1. Buy a healthy tree from a reputable nursery or grower. Expect to pay a higher price than for a typical Christmas tree.
  2. Keep the tree in a shaded area or a non-heated garage until it is brought inside.
  3. Keep the soil in the ball or pot moist until well after it is transplanted after Christmas. A frozen ball need not be watered if the crown is shaded and protected.
  4. Lift and carry the tree by the ball or pot, not the top.
  5. Keep the tree in the house no longer than about one week, five days or less is even better.
  6. Have the tree's planting hole dug before the soil freezes and keep the fill dirt thawed. The planting hole and backfill can be protected from freezing by covering with plastic and then a thick layer of straw.

Artificial Trees – Artificial trees must be used carefully. Electric lights should not be used on metal trees because of the danger of electric shock. Light these trees with off-the-tree spotlights. Plastic trees may be fire resistant but the fumes they give off when burned are toxic.

Cut Tree Care – To insure a safe and happy holiday, you need to know a few things about caring for Christmas trees.

Once you have chosen a fresh Christmas tree, do your best to keep it fresh. A tree can stay fresh and healthy for several weeks if it is well cared for.

  1. When you get the tree home, cut about an inch off of the butt end to aid in water absorption. Get the cut end into a container of plain water quickly. There is no need to add aspirin, sugar, or flame retardant to the water.
  2. If the tree is not set up right away, store it in a protected, shady, unheated area. Cut the end and place the tree in a bucket of water.
  3. When the tree is brought into the house, saw a slice of the butt again to insure water absorption.
  4. Use a sturdy stand with a large water reservoir so it won't dry out. A fresh tree can use 1 quart or more of water a day, so water daily. A tree is beginning to dry out if its water use slows or stops.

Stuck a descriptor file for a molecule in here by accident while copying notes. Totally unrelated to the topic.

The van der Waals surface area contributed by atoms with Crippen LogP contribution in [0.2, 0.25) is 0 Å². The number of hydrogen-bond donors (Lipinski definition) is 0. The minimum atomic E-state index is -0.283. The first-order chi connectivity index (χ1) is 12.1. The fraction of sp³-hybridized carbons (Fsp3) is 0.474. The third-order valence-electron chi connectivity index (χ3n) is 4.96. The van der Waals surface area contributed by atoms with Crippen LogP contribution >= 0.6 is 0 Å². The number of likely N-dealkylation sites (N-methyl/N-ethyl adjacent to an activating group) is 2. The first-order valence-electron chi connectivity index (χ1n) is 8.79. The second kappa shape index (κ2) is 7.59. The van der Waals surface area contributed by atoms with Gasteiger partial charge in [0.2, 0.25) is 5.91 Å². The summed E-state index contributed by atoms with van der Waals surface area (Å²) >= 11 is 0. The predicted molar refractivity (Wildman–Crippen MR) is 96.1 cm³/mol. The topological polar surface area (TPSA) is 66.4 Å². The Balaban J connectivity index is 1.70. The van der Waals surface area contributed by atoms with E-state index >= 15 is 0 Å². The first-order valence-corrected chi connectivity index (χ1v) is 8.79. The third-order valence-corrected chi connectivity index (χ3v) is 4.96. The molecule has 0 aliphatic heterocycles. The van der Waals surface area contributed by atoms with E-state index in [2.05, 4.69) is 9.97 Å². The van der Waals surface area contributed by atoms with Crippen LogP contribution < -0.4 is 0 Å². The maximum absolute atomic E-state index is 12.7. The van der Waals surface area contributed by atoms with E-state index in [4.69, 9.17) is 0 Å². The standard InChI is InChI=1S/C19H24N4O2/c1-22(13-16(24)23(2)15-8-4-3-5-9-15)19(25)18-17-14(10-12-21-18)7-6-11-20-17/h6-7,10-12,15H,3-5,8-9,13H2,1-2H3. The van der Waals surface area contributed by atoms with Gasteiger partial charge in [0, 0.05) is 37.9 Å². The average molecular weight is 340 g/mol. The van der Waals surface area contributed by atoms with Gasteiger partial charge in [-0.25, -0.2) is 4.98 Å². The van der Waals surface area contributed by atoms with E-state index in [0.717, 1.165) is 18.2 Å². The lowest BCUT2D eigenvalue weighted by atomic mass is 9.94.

5. Keep the tree away from heat sources such as fireplaces, TV's, radiators, and air ducts. Never have open flames on or near a Christmas tree.

Decorating the Tree – Use only electric lights on your tree, never candles. Lights and cord should have the Underwriters Laboratories safety seal. Discard old damaged Christmas lights. New lights are relatively inexpensive, use less electricity, and stay cooler than old lights. Follow directions to determine how many strings to put on one circuit. Be sure to turn off the tree lights when no one will be in the room for any length of time.

Tree Disposal – Christmas trees can be useful even after they are taken down. Trees can be placed in the yard to add greenery and act as a bird haven until spring. Tie fruit peelings, popcorn or other favorite bird snacks to your tree for bird feed. Christmas trees can be used for firewood or chopped up and used as mulch. The branches can be cut off the tree and used as a mulch to protect landscape plants as well. Many communities have programs to gather trees after Christmas to be chipped for mulch or other uses. Trees can also be used to create a fish attractor by weighting the base of the tree and sinking it in a pond.

Poinsettia Care by David Hillock

Newer cultivars of poinsettia, in addition to being very showy, have excellent keeping quality and stronger stems than older cultivars. When buying your poinsettia, choose a plant with well-expanded, well-colored bracts. Foliage should be medium to dark green with uniform coloring. Flowers should be present in the center of the bracts.